Hello Everyone! This is my first post on HealingWell.com. It’s awesome to see so many supportive people.
Here is my quick story:
Dx June 05 ~Optic Neuritis Age 28 (now 30)
Pregnant August - May 06 (never felt better in my life even with the relentless vomiting for 9 months) Beautiful Baby BOY
Relapse June 06 dx through base like MRI Started Avonex - My body did not fair well on it. I was laid up for days only to then inject right as I was coming out of it. I've heard that it works wonders for some, so if you are on Avonex don't let my comments derail your treatment. I was on it for nearly 6 months and called it a QoL issue. My marriage was suffering, my new baby, depression etc.
November 06 - weakness in hands and stiffness in wrists
December 06 - Follow up MRI ~ Relapsed Doctor said "If you want we can do IV therapy" (that is a whole other thread of discussion)
January 07 - Right and Left Leg didn't work right, tight joints and weakness
There are times when I do not think clearly. Say things that do not make sense. Just cannot think off the top of my head and I can not tell you how long it took me to write this.
I am also on Provigil for fatigue. What do you guys think of that? Does it work for you? Sometimes it does while other times I still want a long nap. I try to do Yoga for flexibility but the cold air makes it had to accomplish. Not to mention Logan (8 months) is way too active to watch Mamma do Yoga.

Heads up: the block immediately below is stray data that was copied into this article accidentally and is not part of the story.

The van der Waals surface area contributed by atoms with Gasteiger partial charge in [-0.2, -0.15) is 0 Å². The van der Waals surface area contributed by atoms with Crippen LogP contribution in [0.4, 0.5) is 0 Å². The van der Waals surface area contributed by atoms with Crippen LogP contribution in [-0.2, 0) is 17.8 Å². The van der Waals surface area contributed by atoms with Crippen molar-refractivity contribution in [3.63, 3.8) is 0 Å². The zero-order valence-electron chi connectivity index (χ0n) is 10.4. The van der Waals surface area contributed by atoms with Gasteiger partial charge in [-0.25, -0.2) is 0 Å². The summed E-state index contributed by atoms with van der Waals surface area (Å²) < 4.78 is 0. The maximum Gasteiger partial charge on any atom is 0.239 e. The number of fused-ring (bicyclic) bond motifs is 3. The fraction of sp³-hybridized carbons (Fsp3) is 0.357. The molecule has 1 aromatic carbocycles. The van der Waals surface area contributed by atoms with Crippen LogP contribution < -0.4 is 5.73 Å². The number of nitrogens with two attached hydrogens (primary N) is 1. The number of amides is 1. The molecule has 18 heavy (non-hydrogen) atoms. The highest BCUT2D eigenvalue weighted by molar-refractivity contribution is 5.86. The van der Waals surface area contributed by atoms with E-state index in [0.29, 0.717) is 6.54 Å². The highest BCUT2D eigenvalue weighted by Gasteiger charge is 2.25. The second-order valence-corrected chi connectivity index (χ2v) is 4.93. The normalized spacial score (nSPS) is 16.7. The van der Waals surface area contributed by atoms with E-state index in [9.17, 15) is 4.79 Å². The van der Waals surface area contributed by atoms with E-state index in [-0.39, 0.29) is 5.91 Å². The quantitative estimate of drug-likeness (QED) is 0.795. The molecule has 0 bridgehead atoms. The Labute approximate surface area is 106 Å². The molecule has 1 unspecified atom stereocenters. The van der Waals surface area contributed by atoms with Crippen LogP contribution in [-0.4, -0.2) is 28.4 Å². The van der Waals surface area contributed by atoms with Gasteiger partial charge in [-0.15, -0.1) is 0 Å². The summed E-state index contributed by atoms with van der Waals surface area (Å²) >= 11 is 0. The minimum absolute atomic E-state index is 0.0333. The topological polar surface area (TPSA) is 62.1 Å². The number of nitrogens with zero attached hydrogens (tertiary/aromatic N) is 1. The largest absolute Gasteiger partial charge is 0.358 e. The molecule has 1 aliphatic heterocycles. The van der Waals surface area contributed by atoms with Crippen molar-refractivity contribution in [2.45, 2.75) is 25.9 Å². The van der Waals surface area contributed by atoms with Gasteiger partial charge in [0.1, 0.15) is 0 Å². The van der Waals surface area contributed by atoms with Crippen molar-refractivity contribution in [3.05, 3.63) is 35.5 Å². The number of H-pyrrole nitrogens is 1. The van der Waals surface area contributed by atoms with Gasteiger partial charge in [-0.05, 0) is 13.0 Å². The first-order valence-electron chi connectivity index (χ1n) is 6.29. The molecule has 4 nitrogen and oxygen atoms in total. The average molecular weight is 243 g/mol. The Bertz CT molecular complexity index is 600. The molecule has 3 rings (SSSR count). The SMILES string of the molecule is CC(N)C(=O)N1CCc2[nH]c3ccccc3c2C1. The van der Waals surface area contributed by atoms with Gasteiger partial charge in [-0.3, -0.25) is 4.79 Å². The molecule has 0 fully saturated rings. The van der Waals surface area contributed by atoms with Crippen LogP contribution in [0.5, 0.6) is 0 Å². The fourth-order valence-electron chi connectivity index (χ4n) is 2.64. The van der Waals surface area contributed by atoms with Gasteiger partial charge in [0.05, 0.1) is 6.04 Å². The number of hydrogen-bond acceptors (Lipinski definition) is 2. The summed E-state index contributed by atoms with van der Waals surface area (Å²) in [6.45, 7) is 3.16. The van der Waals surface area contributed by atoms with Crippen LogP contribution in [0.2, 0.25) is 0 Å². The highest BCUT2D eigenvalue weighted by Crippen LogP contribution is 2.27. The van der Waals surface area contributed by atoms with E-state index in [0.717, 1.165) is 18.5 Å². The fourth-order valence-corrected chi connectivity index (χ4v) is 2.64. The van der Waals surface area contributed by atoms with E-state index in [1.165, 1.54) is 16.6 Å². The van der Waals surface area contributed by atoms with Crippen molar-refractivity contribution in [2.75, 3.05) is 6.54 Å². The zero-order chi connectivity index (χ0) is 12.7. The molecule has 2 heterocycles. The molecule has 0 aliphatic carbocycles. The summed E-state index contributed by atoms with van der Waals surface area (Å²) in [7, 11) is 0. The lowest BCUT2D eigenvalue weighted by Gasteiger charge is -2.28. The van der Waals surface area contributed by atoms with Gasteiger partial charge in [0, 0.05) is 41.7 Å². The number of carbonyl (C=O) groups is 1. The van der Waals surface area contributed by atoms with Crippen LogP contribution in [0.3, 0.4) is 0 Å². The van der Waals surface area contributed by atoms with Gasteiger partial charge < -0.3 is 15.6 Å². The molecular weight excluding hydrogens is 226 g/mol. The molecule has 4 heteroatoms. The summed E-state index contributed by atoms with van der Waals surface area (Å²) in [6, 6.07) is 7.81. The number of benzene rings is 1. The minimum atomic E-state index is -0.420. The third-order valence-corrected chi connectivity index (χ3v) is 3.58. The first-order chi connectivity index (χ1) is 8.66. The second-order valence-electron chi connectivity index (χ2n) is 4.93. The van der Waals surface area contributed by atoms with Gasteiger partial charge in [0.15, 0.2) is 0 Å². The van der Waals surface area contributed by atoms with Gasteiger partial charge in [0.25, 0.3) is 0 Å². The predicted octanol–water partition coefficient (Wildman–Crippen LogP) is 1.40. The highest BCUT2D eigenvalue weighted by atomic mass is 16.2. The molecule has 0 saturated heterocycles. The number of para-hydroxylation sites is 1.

NOW here is my decision: I don't want to take Copaxone, the Avonex injections have put the fear of God into me. Doctors said that I definitely need to be on something and that they would be fine by putting me on Tysabri considering the amount of relapses I've had in the short amount of time and that I should "look in to it on the Nation MS to see if I want to go on it" (ya, another thread for another time of why my doctor does not want to take the time to explain things to me) My relapses are not always complete recoveries. I would love to just go in and have an hour IV every month. Too good to be true?
If you are on it, how is it going? How do you feel? What do you like and what do you not like? Just give me the run down.
What have you heard that is good and what is bad. I’ve read about the PML… and also heard that sense its been back on the market (6 months) that nobody has had any brain diseases but its too short of time to really know for sure.
So what do you all think? I don't even know if I am asking the right questions.
2. New doctor? I don't like that she puts the decisions on my like I've been to med school. It’s so frustrating to talk to her. Some things she will treat while other things she will not even though they are so similar. I am so confused. I can’t even go there about her right now.
Anyway I am thankful if you have gotten this far in reading my post. Any advice will be greatly appreciated and hopefully once I know and learn more I will be able to return the favor to someone.
Thank you and have a wonderful evening.
These are some random thoughts, not necessarily in any order of importance:
Why don't you want to try the Copaxone? Unlike Avonex, Betaseron and Rebif, Copaxone is NOT an interferon, and many people use it without any side effects. Yes, it is a daily injection, but once you learn how to do that, it doesn't seem to be much of an issue. The main side effect -- a shortness of breath about 15 minutes after the injection -- doesn't seem to happen to every one, and certainly not every time.
If I were in your situation -- scared of the interferons (Avonex) and faced with Tysabri -- I'd certainly try Copaxone, first. The Tysabri does show promise in some folks, but after the brain disease episodes, I'd be putting that as a "last resort".